Faced with Incurable Disease, Fighting Is Winning

Faced with Incurable Disease, Fighting Is Winning

I am by nature a fixer. After my husband, Todd, was diagnosed with ALS, I found out modern medicine didn’t provide a cure. There’s no option for surgery. No drugs significantly improve outcomes. So, I turned to searching the internet for alternative therapies that might help.

“I want to fight this disease,” I told my counselor.

“If you’re fighting, then how do you define winning?” he asked.

I pondered the question before replying. “Fighting is winning. We win if we don’t give up.”

I wanted to at least try supplements, juicing, and nightly massage — things that wouldn’t cause harm or break the bank.

Todd was on board.

We purchased a massage table, and I worked on his spastic arms and legs every night, which helped his weak muscles function better. He walked less stiffly and had more use of his hands.

Since his bloodwork showed he had low levels of magnesium and calcium, he wanted to get off his proton pump inhibitor, which he had taken for a decade to control heartburn.

To alleviate his heartburn, he went on an elimination diet and found he was sensitive to gluten. By avoiding wheat, he was able to rid himself of the chronic condition that had plagued him his entire life.

He took loads of supplements, vitamins, and minerals that, according to limited anecdotal reports, had helped others with ALS. Trying something, even if there was no scientific proof it helps, felt better than doing nothing.

It was hard to say if the supplements helped, but they were relatively inexpensive and his neurologist thought they wouldn’t hurt. He even recommended a few.

Todd did feel better with what we were doing. He felt less fatigued, and his muscles cramped less. He said he planned to die in the best health possible.

Even with all we did, the disease progressed. Now nine years later, Todd is paralyzed with no use of his arms or legs. He can still speak and swallow, but his breathing is getting dangerously weak, and he will soon need a feeding tube. But I look back on those monies spent on all the supplements without regret.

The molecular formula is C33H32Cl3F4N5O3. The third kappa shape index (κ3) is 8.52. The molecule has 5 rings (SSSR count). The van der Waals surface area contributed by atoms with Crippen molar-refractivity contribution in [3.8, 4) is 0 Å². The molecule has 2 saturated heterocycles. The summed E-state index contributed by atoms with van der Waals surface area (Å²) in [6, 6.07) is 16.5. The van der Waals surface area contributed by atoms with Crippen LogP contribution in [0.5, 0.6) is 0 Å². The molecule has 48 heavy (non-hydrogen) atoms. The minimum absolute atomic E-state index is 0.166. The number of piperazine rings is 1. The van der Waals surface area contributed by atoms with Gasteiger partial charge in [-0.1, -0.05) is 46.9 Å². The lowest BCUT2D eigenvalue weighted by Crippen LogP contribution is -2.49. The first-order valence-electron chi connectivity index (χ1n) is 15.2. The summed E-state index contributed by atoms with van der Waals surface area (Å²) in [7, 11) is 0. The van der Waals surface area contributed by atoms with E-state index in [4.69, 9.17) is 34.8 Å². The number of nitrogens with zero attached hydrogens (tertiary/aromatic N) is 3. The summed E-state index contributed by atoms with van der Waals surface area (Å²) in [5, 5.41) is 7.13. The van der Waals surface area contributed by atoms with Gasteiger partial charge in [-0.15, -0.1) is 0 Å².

He needed to try something for our mental health.

We have come to accept the natural course of this disease. Todd has since stopped taking several supplements, as it’s getting more difficult for him to swallow big pills, and some of them didn’t seem to make any difference. He still avoids wheat — though he can now cheat on occasion without consequence — and massage helps him sleep at night.

I’m still a fixer, but in recent years I’ve channeled my fighting energy into managing the disease and making him more comfortable.

I try to stay one step ahead of the equipment he will need at the next stage of the disease. We plan to see a pulmonologist this summer after his next breathing test, and we’ll ask if a BiPAP might help him sleep better at night.

My most recent find, which I’m quite excited about, is an adjustable bed frame that’s compatible with Todd’s Amazon Echo smart speaker. He can ask Alexa to tell his bed to raise the head, raise the feet, or turn on the massage.

Todd is now getting longer stretches of sleep — up to 2 1/2 hours. This doesn’t solve all our nighttime issues, as Todd is still a side sleeper and needs someone to turn him and scratch those incessant itches, but it does give him a bit of independence.